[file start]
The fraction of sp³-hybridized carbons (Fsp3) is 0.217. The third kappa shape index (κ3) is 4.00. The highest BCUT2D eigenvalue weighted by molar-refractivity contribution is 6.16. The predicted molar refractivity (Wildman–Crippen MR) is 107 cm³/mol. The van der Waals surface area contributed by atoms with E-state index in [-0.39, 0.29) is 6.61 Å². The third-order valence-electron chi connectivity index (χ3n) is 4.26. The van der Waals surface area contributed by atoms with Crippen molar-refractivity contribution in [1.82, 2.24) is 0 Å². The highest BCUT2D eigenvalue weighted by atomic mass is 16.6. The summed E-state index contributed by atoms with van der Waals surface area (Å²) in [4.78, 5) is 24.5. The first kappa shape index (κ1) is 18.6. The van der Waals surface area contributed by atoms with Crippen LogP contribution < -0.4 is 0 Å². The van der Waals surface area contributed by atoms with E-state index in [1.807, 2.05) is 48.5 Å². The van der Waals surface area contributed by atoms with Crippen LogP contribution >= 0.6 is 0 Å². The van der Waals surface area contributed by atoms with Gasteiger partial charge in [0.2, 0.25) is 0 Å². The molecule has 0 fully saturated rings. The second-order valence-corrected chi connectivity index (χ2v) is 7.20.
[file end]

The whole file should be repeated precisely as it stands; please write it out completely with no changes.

The fraction of sp³-hybridized carbons (Fsp3) is 0.217. The third kappa shape index (κ3) is 4.00. The highest BCUT2D eigenvalue weighted by molar-refractivity contribution is 6.16. The predicted molar refractivity (Wildman–Crippen MR) is 107 cm³/mol. The van der Waals surface area contributed by atoms with E-state index in [-0.39, 0.29) is 6.61 Å². The third-order valence-electron chi connectivity index (χ3n) is 4.26. The van der Waals surface area contributed by atoms with Crippen molar-refractivity contribution in [1.82, 2.24) is 0 Å². The highest BCUT2D eigenvalue weighted by atomic mass is 16.6. The summed E-state index contributed by atoms with van der Waals surface area (Å²) in [4.78, 5) is 24.5. The first kappa shape index (κ1) is 18.6. The van der Waals surface area contributed by atoms with Crippen LogP contribution < -0.4 is 0 Å². The van der Waals surface area contributed by atoms with E-state index in [1.807, 2.05) is 48.5 Å². The van der Waals surface area contributed by atoms with Crippen LogP contribution >= 0.6 is 0 Å². The van der Waals surface area contributed by atoms with Gasteiger partial charge in [0.2, 0.25) is 0 Å². The molecule has 0 fully saturated rings. The second-order valence-corrected chi connectivity index (χ2v) is 7.20.